The next day we woke early and after breakfast took the bus all the way to Aggi Anna and spent a relaxing morning on a lovely beach with crystal clear water and excellent snorkelling. There were a lot of French people on Amorgos because this beach was one of the locations for the film ‘Le Grande Bleu’ which they all raved about but which turns out to be one of those hard to understand surrealist French non-event movies that they are so good at.

After a couple of hours we were ready for a second visit to the Chora where this time we planned to have lunch. We ambled through the corkscrew streets returning several times to exactly the same place passing by several churches, the castle, blue doors, blue sky, shady vines and friendly cafés and I knew that this was my kind of town. In and around the tavernas there were lazy cats, which in between trying to look cute for diners with leftovers were concentrating on looking for a shady spot and simply snoozing the day away.

Back in Katapola there was a great deal of activity this afternoon because the holiday season for Greek people ends promptly at the end of August and as this was the last Saturday of the month there was a mad scramble of vehicles queueing all the way down to the harbour and competing with hundreds of chattering foot passengers to get a big Blue Star ferry back to the mainland. The little harbour was in complete chaos and I wondered where all of these people might be coming from. It turns out that Amorgos is one of their favourites and it is in fact so brilliant that I wouldn’t be surprised if the Greeks would like to keep this place to themselves for as long as they possibly can.

On the final day on Amorgos we took a long walk around the north side of the harbour past blue doors and blue domed churches and across pleasant secluded beaches and finally arrived at a hard to reach bay where normal access is by boat from the harbour but our route was over the cliffs that required the sure-footedness of a mountain goat because one false move and there was a fifty metre drop into the sea via the rocks. It was a bit untidy and it was unlikely to achieve blue flag status (there are none on Amorgos) but there was a fantastic sea with a gently gradient to the deep clear blue water with an abundance of fish for snorkelling amusement. But early afternoon the beach was getting rather full as more and more boats pulled in and disgorged their passengers and there was a stiff breeze beginning to stir so we walked back, had a drink in a bar next to some resting fishing boats and then simply let the rest of the day slip through our fingers as we sat on the sun terrace and were buffeted by the wind that continued to get stronger and we started to worry about the ferries again.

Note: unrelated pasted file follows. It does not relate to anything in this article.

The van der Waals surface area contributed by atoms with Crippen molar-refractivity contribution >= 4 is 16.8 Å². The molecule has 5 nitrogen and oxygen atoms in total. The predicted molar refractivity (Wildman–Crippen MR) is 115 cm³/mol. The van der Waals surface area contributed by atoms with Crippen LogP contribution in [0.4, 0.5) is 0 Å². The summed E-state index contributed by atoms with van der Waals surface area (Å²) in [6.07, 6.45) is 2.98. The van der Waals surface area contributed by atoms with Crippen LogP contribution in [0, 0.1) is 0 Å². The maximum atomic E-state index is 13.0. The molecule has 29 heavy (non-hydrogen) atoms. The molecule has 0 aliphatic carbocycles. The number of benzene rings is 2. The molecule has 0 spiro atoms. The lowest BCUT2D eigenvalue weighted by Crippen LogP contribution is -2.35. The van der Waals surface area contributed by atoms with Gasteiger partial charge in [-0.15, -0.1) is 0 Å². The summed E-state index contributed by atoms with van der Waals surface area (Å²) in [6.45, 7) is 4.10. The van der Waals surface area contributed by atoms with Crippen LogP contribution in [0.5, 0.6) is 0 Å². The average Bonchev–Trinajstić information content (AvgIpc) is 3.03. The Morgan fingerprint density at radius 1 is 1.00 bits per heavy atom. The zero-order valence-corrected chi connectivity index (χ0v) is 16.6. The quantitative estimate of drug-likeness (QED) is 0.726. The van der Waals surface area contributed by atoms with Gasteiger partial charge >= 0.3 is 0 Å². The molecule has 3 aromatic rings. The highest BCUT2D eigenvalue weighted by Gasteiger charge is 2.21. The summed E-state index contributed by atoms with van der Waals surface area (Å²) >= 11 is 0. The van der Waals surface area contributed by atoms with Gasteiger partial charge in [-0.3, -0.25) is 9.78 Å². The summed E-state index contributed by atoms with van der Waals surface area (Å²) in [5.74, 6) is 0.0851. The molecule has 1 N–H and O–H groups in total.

I phoned the Homers Inn on Ios and Vagellis confirmed that he would meet the ferry at five o’clock the next day and provide transport to the accommodation. This was very helpful and obliging and I couldn’t help wondering how much longer this sort of hospitality is likely to last. Greek islands must have been very different places thirty years ago and I expect that they will be similarly unrecognizable in another thirty and I just hope that I will be here to find out.

After a final meal at the Corner it was time for an early night because tomorrow there was a scheduled early start and a ferry back to Naxos and a short day on that island before going on to Ios.